Product liability insurance protects the manufacturer, distributor or seller of a product from legal liability resulting from a defective condition that caused personal injury or damage associated with the use of the product. Product recall insurance, a specialty product designed to cover the costs associated with recalls, is also available from some insurers.
According to a February 2015 report from the advocacy group Kids in Danger, recalls of children’s products declined 34 percent in 2014 to 75, the lowest number in the 14 years of data collected by the organization. In 2014 there were 338 incidents reported prior to recall of the 75 children’s products, for an average of 5 incidents per recalled product. The 2014 average represents an improvement from 2013, when the average was 14 incidents per recalled product. Injuries related to the recalls were down 85 percent, and deaths fell from 11 in 2013 to three in 2014. Children’s product recalls in 2014 totaled almost 17 million units.
PRODUCT LIABILITY INSURANCE, 2005-2014
MEDIAN AND AVERAGE PERSONAL INJURY JURY AWARDS BY TYPE OF LIABILITY, 2013
INSURERS’ LEGAL DEFENSE COSTS
Most lawsuits are settled out of court. Of those that are tried and proceed to verdict, Jury Verdict Research data show that in 2013 the median, or midpoint, plaintiff award in personal injury cases was $68,218, down 9 percent from $75,000 in 2012.
Travelers Insurance 2015 Business Risk Index showed that legal liability was the fourth-highest rated worry for business leaders in the United States, down from No. 3 a year earlier. Of 1,210 business leaders surveyed, 56 percent indicated they worry about it somewhat or a great deal.
Businesses address their liability concerns through many types of risk management, of which insurance is an important component. A Swiss Re study indicated that in 2013 the United States had the largest commercial liability insurance market in the world both in premium volume ($84 billion) and as a percentage of Gross Domestic Product (0.50 percent). More than half of all global liability premiums were written in the United States.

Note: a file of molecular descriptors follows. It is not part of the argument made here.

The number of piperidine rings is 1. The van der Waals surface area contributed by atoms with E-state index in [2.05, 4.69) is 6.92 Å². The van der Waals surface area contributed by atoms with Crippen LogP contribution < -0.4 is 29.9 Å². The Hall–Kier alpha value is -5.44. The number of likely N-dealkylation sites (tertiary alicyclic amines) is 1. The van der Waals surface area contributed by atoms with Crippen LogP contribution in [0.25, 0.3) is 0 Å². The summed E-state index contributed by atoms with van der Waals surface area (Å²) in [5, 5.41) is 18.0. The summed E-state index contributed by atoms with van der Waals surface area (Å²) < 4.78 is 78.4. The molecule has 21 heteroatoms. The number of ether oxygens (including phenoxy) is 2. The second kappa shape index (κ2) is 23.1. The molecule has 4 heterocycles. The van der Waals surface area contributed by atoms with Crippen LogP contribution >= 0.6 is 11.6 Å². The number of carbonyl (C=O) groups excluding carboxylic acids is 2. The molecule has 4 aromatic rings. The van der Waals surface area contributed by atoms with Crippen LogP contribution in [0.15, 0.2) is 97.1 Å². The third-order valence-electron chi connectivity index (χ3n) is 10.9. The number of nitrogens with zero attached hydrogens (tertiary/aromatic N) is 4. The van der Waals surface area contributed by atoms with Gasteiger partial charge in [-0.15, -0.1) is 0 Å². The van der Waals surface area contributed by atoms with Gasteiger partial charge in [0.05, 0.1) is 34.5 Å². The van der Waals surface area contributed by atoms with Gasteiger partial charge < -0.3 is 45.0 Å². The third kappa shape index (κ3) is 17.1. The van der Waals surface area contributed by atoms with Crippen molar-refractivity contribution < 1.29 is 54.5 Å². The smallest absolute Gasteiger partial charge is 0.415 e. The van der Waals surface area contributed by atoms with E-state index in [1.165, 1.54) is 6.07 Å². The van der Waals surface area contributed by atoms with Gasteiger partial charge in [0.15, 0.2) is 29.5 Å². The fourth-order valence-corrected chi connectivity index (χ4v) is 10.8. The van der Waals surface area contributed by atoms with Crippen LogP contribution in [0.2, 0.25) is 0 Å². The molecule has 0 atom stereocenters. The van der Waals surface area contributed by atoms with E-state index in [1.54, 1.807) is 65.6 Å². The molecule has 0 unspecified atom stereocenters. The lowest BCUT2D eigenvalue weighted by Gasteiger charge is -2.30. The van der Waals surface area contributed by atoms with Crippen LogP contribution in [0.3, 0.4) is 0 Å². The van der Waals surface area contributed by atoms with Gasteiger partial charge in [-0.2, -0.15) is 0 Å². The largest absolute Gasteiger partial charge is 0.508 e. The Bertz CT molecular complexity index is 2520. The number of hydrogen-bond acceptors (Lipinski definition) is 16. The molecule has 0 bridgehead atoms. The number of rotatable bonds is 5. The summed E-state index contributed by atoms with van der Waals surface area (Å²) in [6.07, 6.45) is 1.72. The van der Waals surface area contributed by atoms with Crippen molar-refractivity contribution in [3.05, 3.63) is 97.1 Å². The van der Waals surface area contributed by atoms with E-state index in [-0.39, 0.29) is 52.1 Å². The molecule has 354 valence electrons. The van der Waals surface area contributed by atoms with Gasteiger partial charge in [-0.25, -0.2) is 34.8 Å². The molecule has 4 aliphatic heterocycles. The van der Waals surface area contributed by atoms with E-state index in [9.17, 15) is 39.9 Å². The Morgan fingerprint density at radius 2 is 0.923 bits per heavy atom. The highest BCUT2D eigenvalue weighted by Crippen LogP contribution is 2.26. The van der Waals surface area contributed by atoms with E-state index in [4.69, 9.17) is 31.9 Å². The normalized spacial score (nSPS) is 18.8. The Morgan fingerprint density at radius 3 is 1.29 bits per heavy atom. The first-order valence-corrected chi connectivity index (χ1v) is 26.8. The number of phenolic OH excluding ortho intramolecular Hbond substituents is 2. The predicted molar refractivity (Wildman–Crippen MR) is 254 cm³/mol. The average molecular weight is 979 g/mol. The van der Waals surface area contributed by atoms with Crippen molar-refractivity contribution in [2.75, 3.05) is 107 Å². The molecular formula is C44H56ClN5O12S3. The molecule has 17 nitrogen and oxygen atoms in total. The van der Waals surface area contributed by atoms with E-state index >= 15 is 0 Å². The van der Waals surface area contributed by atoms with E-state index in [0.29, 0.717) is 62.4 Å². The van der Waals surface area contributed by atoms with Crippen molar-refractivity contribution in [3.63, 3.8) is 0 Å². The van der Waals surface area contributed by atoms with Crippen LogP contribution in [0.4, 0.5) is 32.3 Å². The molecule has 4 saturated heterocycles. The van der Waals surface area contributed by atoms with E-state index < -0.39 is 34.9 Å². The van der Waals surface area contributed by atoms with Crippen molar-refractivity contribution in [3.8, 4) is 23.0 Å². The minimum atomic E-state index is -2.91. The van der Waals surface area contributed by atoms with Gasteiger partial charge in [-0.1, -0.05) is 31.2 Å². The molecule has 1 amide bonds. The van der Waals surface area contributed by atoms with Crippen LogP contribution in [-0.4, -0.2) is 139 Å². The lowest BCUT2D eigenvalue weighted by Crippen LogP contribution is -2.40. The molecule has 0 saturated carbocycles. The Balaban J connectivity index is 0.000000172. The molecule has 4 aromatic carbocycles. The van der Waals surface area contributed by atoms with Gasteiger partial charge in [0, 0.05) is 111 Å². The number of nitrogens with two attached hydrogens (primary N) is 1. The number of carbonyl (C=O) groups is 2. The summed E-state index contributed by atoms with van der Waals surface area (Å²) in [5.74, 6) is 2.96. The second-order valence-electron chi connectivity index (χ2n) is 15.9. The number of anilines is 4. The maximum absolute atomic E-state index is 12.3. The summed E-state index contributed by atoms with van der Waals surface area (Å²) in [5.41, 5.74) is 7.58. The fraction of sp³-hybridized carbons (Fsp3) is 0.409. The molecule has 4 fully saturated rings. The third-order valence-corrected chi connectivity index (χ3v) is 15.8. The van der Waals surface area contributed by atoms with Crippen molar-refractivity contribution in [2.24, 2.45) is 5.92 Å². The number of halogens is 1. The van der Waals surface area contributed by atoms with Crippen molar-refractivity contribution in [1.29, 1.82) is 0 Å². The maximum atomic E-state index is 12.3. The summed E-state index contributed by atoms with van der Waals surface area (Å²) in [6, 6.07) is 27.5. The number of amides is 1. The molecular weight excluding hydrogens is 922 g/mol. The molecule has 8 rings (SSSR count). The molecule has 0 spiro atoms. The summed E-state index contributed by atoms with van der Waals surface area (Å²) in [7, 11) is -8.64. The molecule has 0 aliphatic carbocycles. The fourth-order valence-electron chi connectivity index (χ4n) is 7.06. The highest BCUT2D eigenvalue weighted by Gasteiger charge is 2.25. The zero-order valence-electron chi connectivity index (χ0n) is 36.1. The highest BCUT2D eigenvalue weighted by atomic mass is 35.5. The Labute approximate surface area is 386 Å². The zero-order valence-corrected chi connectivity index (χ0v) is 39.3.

TOP 10 LARGEST COMMERCIAL LIABILITY MARKETS, 2013
Insurers are required to defend their policyholders against lawsuits. The costs of settling a claim are reported on insurers’ financial statements as defense and cost containment expenses incurred. These expenses include defense, litigation and medical cost containment. Expenditures for surveillance, litigation management and fees for appraisers, private investigators, hearing representatives and fraud investigators are included. In addition, attorney legal fees may be incurred owing to a duty to defend, even when coverage does not exist, because attorneys must be hired to issue opinions about coverage. Insurers’ defense costs as a percentage of incurred losses are relatively high in some lines such as product liability and medical malpractice, reflecting the high cost of defending certain types of lawsuits, such as medical injury cases and class actions against pharmaceutical companies. For example, in addition to $1.2 billion in product liability incurred losses in 2014, insurers spent $953 million on settlement expenses, equivalent to 77.4 percent of the losses.
DEFENSE COSTS AND COST CONTAINMENT EXPENSES AS A PERCENT OF INCURRED LOSSES, 2012-2014 (1)
Source: U.S. Department of Transportation, “Product Liability” http://www.iii.org/ website. Accessed February 10, 2016. http://www.iii.org/fact-statistic/product-liability
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